“Ahlan Wa Sahlan! You’re welcome to the lowest archeological discovery on Earth, 385 meters below sea level, but closest to heaven.” These were the sentiments of Engineer Rustom Mkhjian, director of the Jordanian Commission that oversees the site where Jesus was baptized.
Local workers are frantically working to complete preparations for Pope Francis’ upcoming visit, which begins with a stop at the Hashemite Kingdom of Jordan. Mkhjian, who has been present at every papal visit since St. John Paul II’s visit to the Jordan River in 2000, explained with excitement the importance of preserving the site as a place of pilgrimage for all.
The site holds particular significance for all three monotheistic religions. Not only is it the place where Jesus Christ received baptism from St. John the Baptist, but it is also in close proximity to where Scripture states that the prophet Elijah ascended into heaven.
Surrounding the area are the remains of five different churches, one built upon the other to mark the holy site. Due to earthquakes that struck the area throughout the centuries, all that remains are the frames of the original Basilica and several areas that were excavated, revealing marble and ancient stones from the previous churches built there.
“That’s the big question!,” says Mkhjian. “Why did Christians insist to build their Churches here, challenging the forces of nature? Because, depending on the Bible, the pilgrims that come and the archaeological discoveries, this is the spot where Christianity started to spread all over the world.”
The remains of the site are fragile, but Mkhjian said that once safety concerns are abated and archaeological sites are conclusively protected and preserved, he hopes that Christians will be allowed to be baptized in the very spot where Jesus was.
Regarding the Pope’s visit on Saturday, Mkhjian stresses that while this is significant, visits from all heads of churches is important for all Jordanians. “Here his late Majesty [King Hussein] said something important: “heritage belongs to mankind.” This site belongs to you, everybody on earth. But we Jordan have to protect it well, hoping to build bridges of peace and love to mankind.”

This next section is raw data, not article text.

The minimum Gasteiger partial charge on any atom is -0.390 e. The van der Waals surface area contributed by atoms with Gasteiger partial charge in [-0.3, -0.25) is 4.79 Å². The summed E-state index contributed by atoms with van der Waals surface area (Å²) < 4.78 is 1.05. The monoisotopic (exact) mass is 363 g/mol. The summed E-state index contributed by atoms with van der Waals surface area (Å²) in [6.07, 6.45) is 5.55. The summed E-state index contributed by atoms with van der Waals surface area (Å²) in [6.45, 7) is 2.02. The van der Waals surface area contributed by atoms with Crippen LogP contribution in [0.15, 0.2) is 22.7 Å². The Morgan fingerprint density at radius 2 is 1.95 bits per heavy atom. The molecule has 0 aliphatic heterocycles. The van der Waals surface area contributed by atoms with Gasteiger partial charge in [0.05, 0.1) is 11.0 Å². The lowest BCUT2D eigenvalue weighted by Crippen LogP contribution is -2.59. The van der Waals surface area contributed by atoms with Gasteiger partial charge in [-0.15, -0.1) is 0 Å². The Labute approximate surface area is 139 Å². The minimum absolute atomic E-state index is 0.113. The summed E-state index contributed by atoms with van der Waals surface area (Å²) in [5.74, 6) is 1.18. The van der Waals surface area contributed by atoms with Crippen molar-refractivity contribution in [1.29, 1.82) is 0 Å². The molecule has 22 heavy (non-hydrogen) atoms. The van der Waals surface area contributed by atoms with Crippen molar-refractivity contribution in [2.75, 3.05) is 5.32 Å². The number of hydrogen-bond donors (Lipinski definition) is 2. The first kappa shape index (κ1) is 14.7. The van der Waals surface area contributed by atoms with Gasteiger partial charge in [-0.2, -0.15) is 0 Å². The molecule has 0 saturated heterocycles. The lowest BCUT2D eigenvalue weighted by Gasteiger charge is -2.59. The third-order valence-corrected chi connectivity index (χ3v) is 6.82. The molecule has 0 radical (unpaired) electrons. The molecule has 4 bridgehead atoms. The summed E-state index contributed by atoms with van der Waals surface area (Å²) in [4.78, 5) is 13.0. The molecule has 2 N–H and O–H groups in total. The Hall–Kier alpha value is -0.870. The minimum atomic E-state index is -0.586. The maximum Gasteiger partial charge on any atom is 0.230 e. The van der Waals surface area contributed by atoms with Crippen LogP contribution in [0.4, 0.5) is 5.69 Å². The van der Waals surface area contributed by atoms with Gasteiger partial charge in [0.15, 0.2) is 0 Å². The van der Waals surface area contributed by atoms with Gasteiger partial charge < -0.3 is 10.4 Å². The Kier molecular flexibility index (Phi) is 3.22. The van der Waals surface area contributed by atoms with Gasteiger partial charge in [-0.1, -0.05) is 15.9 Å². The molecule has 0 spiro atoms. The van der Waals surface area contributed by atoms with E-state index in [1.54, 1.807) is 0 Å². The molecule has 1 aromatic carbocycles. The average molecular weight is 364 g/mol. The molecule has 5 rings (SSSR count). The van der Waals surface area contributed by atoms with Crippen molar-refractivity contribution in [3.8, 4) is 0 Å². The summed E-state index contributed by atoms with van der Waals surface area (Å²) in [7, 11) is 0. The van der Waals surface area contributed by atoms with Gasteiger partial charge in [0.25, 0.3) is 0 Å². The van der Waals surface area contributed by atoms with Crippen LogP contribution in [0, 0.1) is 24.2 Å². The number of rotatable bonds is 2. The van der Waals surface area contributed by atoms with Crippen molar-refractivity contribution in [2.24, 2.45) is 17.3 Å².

During Benedict XVI’s visit to Jordan in 2008, Mkhjian had the privilege of driving the Pope Emeritus to the holy place. He says he told the Holy Father their commitment to preserving the site “as Jesus and John saw it.”
“We want people to experience this holy event. We’re not talking about tourism!” he says. “A lot of holy sites have lost their significance. We don’t want a touristic site but rather a pilgrimage site. His Holiness Pope Francis is coming now as a pilgrim to visit the site where Jesus was baptized and Christianity started.”
The Holy Father, who is also expected to meet with a group of refugees near the Jordan River, is another aspect that highlights the humanity of the Pope towards those most suffering. Jordan, which is surrounded by areas of conflict such as Syria and Palestine, has received thousands of refugees fleeing the violence in their native lands.
Mkhjian believes that the visit will highlight a crucial message in achieving piece in the Middle East. “We, Christians and Muslims, live here in harmony, together, ever since Islam arrived here,” he notes. Although 95% of the population is Muslim, Jordanians have lived for centuries in peace with Christians, a fact that will bring hope of a peaceful resolution to conflicts around the world.
“This site would have never been opened to mankind, it would’ve stayed as a closed military area had we not signed the peace treaty with Israel,” he says. “Due to that peace treaty, excavations and preservations to the site have lead to major discoveries from underground churches to hermit cells surrounding the area.”
“I consider the area from Elijah’s hill down to the place where Jesus was baptized, the biggest open monastery on earth,” he says with a smile. “So, Ahlan Wa Sahlan, you are welcome [here] once again.”